Written by Oluwaseun Oyediji
At the genesis of women’s football in Africa, Nigeria dominated the continent winning nine out of 12 Africa Women’s Cup of Nations (WAFCON).
The team has made it to every edition of the FIFA Women’s World Cup since the first edition in 1991.
The same year witnessed the first women’s football league in Africa, the Nigeria Women’s Football League (NWFL) which has produced major stars for the country like Mercy Akide, Perpetua Nkwocha, Vera Okolo, Rasheedat Ajibade, Asisat Oshoala to mention a few.
The West African giants in women’s football continue to dominate into the millennium while others play the catch-up role.
The dominance attracted clubs abroad as they signed players from the NWFL.
Equatorial Guinea at some point posed a threat to Nigeria’s dominance in Africa but it was but for a moment after winning two African titles.
Fast forward to 2021, the likes of South Africa, Morocco, and Zambia began to pose a serious threat to the Super Falcons’ dominance.
The same year marked the birth of a new women’s football tournament, the CAF Women’s Champions League after the COVID-19 pandemic.
Women’s football enthusiasts thought it was time for Nigeria which had hitherto dominated the game at the national team level to replicate same at the club level.
At the end of the maiden edition in 2021, South Africa’s Mamelodi Sundowns Ladies clinched the title over Hasaacas Ladies of Ghana.
Nigeria representative, Rivers Angels crashed out in the group stage.
This served as a signal towards WAFCON 2022 in Morocco.
Super Falcons faced South Africa in the first game and recorded a 2-1 loss and more painful was the semi-final penalty loss to Morocco after being reduced to nine players.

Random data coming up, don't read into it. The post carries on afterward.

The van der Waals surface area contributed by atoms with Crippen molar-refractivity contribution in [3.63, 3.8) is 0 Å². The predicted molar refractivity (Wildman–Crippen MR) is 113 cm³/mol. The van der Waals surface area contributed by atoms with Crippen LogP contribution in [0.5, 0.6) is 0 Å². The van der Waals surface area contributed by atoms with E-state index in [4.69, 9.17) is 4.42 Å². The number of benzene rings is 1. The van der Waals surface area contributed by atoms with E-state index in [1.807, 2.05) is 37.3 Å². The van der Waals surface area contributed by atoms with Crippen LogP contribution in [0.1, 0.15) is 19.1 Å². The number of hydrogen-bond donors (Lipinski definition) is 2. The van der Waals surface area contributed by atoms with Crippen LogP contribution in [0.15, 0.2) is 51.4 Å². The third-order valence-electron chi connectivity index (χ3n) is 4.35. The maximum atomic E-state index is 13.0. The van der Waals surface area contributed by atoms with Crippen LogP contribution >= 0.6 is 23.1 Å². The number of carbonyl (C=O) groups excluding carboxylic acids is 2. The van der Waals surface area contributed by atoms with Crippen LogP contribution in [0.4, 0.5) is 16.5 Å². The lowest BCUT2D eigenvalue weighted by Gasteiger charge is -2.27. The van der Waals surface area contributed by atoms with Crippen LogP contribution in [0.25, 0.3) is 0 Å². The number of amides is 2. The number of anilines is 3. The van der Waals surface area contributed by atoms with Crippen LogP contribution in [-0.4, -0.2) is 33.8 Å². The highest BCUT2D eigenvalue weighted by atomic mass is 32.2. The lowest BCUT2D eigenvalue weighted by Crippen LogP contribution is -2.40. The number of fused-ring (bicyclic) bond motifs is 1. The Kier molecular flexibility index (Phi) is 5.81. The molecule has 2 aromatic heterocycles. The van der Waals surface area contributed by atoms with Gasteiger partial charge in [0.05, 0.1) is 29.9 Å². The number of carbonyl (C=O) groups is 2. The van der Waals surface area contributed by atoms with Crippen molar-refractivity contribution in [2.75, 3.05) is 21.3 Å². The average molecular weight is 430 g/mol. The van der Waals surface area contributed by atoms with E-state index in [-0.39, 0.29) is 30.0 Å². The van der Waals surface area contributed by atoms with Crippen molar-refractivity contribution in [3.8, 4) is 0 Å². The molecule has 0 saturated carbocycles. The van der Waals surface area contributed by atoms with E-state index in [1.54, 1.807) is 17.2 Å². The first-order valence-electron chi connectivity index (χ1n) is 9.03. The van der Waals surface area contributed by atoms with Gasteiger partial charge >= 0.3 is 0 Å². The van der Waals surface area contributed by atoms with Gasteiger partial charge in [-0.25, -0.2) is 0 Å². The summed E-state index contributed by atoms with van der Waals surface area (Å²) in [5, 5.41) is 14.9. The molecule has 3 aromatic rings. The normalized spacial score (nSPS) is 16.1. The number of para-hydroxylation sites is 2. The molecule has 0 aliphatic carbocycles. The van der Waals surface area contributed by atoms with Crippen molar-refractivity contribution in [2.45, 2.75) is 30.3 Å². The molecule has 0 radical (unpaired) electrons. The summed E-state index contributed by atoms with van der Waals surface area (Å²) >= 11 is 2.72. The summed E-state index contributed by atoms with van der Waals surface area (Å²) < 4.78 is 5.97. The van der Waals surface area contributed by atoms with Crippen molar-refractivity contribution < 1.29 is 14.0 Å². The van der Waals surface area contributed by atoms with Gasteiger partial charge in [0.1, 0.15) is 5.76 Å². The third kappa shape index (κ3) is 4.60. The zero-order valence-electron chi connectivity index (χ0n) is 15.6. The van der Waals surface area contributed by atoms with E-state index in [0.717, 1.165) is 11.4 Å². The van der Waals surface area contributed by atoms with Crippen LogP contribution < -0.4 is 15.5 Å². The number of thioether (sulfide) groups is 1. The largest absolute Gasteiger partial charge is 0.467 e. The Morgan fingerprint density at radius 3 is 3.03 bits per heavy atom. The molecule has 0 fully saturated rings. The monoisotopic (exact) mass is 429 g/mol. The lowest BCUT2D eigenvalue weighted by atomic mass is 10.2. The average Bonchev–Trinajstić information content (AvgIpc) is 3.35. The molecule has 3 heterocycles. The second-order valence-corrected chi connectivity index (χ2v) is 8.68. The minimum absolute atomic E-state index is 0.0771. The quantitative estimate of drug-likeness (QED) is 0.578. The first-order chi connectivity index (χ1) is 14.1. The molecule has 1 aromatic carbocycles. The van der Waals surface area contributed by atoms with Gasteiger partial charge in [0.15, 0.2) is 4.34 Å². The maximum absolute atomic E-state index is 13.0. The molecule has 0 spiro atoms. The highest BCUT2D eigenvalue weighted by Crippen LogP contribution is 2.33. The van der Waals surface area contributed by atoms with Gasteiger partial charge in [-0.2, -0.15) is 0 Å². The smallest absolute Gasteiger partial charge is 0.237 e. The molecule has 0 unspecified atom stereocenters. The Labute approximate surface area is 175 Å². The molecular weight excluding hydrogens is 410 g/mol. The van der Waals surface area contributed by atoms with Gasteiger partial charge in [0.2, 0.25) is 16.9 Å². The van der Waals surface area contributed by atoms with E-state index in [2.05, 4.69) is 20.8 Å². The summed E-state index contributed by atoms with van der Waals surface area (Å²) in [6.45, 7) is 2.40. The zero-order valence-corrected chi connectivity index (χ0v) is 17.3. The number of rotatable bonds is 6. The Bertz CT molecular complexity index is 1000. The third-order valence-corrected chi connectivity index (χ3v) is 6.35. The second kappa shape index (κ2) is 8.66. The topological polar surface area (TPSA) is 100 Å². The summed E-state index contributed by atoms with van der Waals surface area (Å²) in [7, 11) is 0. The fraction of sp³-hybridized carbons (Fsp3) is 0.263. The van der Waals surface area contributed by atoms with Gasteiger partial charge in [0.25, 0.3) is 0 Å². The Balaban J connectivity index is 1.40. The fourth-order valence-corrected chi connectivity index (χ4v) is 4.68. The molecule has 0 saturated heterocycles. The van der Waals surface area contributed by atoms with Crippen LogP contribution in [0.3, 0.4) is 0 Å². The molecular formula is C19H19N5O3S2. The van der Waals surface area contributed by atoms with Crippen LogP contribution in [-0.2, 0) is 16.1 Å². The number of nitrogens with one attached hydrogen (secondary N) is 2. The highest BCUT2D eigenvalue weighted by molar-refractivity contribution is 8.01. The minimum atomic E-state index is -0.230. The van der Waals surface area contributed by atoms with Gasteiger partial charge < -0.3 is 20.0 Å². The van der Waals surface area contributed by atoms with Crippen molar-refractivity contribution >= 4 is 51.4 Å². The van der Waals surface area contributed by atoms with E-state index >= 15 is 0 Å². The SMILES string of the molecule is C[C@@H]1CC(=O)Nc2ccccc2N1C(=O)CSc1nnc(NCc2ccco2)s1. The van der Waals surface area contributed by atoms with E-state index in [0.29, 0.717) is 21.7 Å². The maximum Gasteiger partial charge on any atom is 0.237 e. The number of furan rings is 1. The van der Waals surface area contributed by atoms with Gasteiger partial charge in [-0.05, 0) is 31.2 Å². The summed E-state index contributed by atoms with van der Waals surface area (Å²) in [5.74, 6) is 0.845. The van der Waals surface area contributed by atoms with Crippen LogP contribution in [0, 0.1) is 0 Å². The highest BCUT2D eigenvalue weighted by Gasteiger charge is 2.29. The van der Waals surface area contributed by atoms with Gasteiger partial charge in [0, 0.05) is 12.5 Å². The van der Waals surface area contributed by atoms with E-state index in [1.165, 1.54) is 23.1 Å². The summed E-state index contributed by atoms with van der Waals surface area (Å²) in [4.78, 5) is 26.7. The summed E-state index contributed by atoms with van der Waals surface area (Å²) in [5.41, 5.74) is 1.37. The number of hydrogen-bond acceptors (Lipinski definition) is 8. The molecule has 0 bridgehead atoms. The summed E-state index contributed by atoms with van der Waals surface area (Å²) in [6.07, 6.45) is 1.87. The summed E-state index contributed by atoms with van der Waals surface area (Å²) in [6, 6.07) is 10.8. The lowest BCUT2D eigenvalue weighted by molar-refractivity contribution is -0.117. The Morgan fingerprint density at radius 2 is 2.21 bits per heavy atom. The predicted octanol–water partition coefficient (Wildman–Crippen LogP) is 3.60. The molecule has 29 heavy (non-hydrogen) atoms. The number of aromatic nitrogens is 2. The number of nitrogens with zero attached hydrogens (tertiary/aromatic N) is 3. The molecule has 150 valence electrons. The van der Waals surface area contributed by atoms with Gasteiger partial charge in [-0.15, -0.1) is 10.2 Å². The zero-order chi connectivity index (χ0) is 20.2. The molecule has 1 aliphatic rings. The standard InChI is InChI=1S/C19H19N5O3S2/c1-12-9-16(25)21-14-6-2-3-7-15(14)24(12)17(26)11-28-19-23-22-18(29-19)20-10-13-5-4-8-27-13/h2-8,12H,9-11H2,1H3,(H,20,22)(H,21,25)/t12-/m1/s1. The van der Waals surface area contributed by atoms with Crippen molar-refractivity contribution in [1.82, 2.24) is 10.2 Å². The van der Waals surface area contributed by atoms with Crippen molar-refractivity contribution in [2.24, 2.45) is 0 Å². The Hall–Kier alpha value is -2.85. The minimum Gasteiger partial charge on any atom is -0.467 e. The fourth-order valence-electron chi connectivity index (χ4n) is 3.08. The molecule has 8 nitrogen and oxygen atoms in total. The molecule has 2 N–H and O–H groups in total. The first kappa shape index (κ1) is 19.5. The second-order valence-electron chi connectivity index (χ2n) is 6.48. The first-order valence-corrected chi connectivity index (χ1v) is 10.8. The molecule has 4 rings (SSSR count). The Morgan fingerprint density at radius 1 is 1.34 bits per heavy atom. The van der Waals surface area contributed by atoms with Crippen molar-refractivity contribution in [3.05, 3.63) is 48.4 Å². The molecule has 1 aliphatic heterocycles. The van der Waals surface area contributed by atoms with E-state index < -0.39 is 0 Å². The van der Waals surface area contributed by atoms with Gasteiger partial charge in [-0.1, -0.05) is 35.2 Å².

South Africa in the end won the title for the first time while the beaten finalist, Morocco also showed their mettle after a huge investment in women’s football back home.
South Africa and Morocco rivalry, the recent development on the continent women’s football landscape surfaces in the final of the 2022 CAF Women’s Champions League with AS FAR FC winning the North Africans’ first title on the continent after a 4-0 win over Sundowns.
It should be noted that Sundowns didn’t concede any goal in 2021 and only conceded five in 2022 against Bayelsa Queens (Nigeria) and in the final loss to AS FAR FC.
Debutant, Sporting Club Casablanca (Morocco) reached the final of the 2023 CAF Women’s Champions League in Ivory Coast but succumbed to a 3-0 loss to Sundowns.
Sundowns thus won two out of the first three CAF Women’s Champions League titles.
The win meant South Africa has won the last two women’s football titles in Africa; AFCON in 2022 and the CAF Women’s Champions League a year later.
Next year (2024), the South African side will be in high confidence to retain their WAFCON title and stamp their emergence as one of the best in Africa after Nigeria and equaling Equatorial Guinea feat.
With the “Jogo bonito” style of play adopted by Sundowns Ladies a replica of Banyana Banyana style as well as the players from the club forming the core part of the national team, another South Africa WAFCON beckons next year in Morocco amidst rivalry with the North African side.
While we look forward to the 2024 WAFCON, we congratulate South Africa and Mamelodi Sundowns for their recent success in women’s football.
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